The opinion of the court was delivered by: Siragusa, J.
This matter is before the Court on plaintiff's application for a temporary restraining order and preliminary injunction. In that regard, plaintiff claims that the defendants are violating his First Amendment constitutional rights to free speech and freedom of association in connection with their confiscation of written materials he possessed relating to an organization called the New Afrikan [sic] Maoist Party and its affiliate, the new Afrikan [sic] Brigade. Additionally, in a supplemental filing, plaintiff seeks injunctive relief directing that he be released from the special housing unit ("SHU"), where he was placed as a penalty for his possession of the confiscated written materials.
Defendants oppose plaintiff's applications and maintain that their seizure of the written materials in question as well as the consequent penalty, were reasonably related to a legitimate penological interest. Specifically, defendants maintain that the written materials in question evidenced that plaintiff was possessing and attempting to distribute material from an unauthorized organization and was, in fact, engaging in unauthorized organizational activity. Further, defendants contend that such conduct on plaintiff's part was an attempt to circumvent the rational review process contained in Department of Correctional Services ("DOCS") Directive 4760,*fn1 which they assert meets the constitutional requirements for reasonableness pursuant to the Supreme Court's decision in Turner v. Safley , 482 U.S. 78, 89 (1987).
After hearing plaintiff's testimony in open court, and hearing oral argument by both sides, the Court determines that plaintiff is not entitled to the injunctive relief he seeks.
STANDARD FOR MANDATORY INJUNCTIVE RELIEF
In most cases, a party seeking to obtain a preliminary injunction must establish that it will suffer irreparable harm in the absence of an injunction and demonstrate either (1) "a likelihood of success on the merits" or (2) "sufficiently serious questions going to the merits to make them a fair ground for litigation and a balance of the hardships tipping decidedly" in the movant's favor. Waldman Publishing Corp. v. Landoll, Inc., 43 F.3d 775, 779-80 (2d Cir.1994) (quotation marks omitted); Coca-Cola Co. v. Tropicana Prods., Inc., 690 F.2d 312, 314-15 (2d Cir.1982). Where a moving party challenges " 'government action taken in the public interest pursuant to a statutory or regulatory scheme,' " however, the moving party cannot resort to the "fair ground for litigation" standard, but is required to demonstrate irreparable harm and a likelihood of success on the merits. Able v. United States, 44 F.3d 128, 131 (2d Cir.1995) (per curiam) (quoting Plaza Health Labs., Inc. v. Perales, 878 F.2d 577, 580 (2d Cir.1989)); see Catanzano v. Dowling, 60 F.3d 113, 117 (2d Cir.1995).
In some circumstances, an even higher standard applies. The moving party must make a "clear" or "substantial" showing of a likelihood of success where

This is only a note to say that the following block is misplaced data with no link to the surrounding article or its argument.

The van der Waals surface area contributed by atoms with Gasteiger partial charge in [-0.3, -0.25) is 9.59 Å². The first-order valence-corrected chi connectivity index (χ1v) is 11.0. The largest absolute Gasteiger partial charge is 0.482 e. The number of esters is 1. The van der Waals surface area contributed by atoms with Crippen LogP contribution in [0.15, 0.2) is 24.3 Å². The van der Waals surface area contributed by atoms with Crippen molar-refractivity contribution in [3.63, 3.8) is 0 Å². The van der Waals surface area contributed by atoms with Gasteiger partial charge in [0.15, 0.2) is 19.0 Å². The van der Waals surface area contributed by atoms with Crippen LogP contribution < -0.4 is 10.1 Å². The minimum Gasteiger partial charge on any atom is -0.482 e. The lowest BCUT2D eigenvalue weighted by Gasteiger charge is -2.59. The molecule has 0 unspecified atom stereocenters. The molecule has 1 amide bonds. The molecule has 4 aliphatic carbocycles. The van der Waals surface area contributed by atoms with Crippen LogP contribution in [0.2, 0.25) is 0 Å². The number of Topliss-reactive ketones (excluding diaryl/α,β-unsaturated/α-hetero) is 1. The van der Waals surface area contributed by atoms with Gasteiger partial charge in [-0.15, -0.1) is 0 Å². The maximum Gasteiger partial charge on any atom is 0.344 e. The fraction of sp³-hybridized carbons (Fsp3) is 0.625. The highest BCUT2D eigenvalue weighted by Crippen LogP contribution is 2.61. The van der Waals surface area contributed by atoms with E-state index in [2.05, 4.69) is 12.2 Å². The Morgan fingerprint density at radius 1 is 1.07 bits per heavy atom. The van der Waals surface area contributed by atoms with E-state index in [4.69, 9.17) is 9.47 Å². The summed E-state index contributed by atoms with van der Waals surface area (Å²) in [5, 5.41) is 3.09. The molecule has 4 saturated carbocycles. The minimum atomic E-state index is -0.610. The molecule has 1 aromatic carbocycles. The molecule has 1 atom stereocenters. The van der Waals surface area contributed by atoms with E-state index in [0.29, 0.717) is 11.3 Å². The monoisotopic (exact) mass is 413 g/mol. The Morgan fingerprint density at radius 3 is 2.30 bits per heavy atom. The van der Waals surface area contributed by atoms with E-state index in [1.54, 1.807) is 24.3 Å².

(1) the injunction sought "will alter, rather than maintain, the status quo"- i.e., is properly characterized as a "mandatory" rather than "prohibitory" injunction; or (2) the injunction sought "will provide the movant with substantially all the relief sought, and that relief cannot be undone even if the defendant prevails at a trial on the merits." Tom Doherty Assocs., Inc. v. Saban Entertainment, Inc., 60 F.3d 27, 33-34 (2d Cir.1995).
Jolly v. Coughlin, 76 F.3d 468, 473 (2d Cir. 1996).
FIRST AMENDMENT RIGHTS OF A PRISONER
The First Amendment provides as follows: Congress shall make no law respecting an establishment of religion, or prohibiting the free exercise thereof; or abridging the freedom of speech, or of the press; or the right of the people peaceably to assemble, and to petition the government for a redress of grievances.
The First Amendment is made applicable to the states through the Fourteenth Amendment.
School Dist. of Abington Tp., Pa. v. Schempp, 374 U.S. 203, 215-16 (1963); Cantwell v. Connecticut, 310 U.S. 296, 303 (1940); Gitlow v. People of State of New York, 268 U.S. 652, 666 (1925). A prisoner is not automatically stripped of his First Amendment rights by virtue of his incarceration. See Wolff v. McDonnell, 418 U.S. 539, 555-56 (1974); Pell v. Procunier, 417 U.S. 817, 822. As the Supreme Court held in Pell, a prison inmate retains those First Amendment rights that are not inconsistent with his status as a prisoner or with the legitimate penological objectives of the corrections system. Thus, challenges to prison restrictions that are asserted to inhibit First Amendment interests must be analyzed in terms of the legitimate policies and goals of the corrections system, to whose custody and care the prisoner has been committed in accordance with due process of law.
Pell, 417 U.S. at 822. Further, the Supreme Court explained in Turner, when a prison regulation impinges on inmates' constitutional rights, the regulation is valid if it is reasonably related to legitimate penological interests. In our view, such a standard is necessary if "prison administrators ..., and not the courts, [are] to make the difficult judgments concerning institutional operations." Jones v. North Carolina Prisoners' Union, 433 U.S. , at 128 . Subjecting the day-to-day judgments of prison officials to an inflexible strict scrutiny analysis would seriously hamper their ability to anticipate security problems and to adopt innovative solutions to the intractable problems of prison administration. The rule would also distort the decisionmaking process, for every administrative judgment would be subject to the possibility that some court somewhere would conclude that it had a less restrictive way of solving the problem at hand. Courts inevitably would become the ...